I think I had my expectations wrong; that’s why I wasn’t as into this one as I’d hoped. I somehow thought/hoped The Compton Cowboys was going to be more history than it was the personal stories of the current generation of members. The idea of urban cowboys is fascinating enough by itself, but add in the racial and socio-economic complications and this could have been really amazing. I’m not saying it isn’t interesting or not a good book; it’s fine. I was just hoping for more.
Essentially, this is the interwoven stories of several of the presumably current members of the Compton Cowboys including Randy, Anthony, Keenen, and Keiara. In the background there is also Mayisha, the founder of the group about a generation prior who is in the process of retiring for most of the book. Most everyone comes from rough circumstances of various kinds, and they all have their own individual struggle that range from worries about keeping the ranch where the group is based going to raising children to addiction. The whole book treats riding and cowboy competition as therapeutic for each member in their own way, although the competition bit doesn’t get as much detail about how that works; for those of us non-horse people, that would have been nice to at least have some general background.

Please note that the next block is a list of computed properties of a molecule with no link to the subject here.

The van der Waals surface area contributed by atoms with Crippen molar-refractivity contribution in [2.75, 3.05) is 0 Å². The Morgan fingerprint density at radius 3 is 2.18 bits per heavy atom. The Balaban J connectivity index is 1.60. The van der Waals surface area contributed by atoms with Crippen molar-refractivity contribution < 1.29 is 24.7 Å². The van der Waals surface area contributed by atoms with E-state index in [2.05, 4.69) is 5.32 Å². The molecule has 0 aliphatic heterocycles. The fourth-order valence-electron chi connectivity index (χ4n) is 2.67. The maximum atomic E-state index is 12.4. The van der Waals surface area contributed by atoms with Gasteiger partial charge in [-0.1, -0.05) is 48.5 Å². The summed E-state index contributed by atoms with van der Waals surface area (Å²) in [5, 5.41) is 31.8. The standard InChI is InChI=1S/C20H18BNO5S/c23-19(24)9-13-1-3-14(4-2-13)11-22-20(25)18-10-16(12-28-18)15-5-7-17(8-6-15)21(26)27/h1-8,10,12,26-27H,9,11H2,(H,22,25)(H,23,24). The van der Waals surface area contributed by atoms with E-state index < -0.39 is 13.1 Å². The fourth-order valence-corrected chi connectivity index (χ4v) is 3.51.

What this book does do very well is present a series of individual portraits of people who are doing their best in difficult circumstances that are often the result of the area’s (and the US in general) long history with poverty, gangs, and racial tensions. The author prologue and final note adds to this, when he points out that at first he had a hard time getting the initial interview since several people didn’t believe that someone who looked like him (his portrait and name suggest mixed race ancestry but it’s hard to say for sure) would actually be a reporter for a major news publication like the New York Times. Although I know the purpose of the book is more ethnographic (the author says so), I think it really would have added to the whole focus on the kinds of people who are the center of the book if there had been a little more about the process of interviewing and researching for the book; admittedly, this could again just be me wanting more historical background and focus.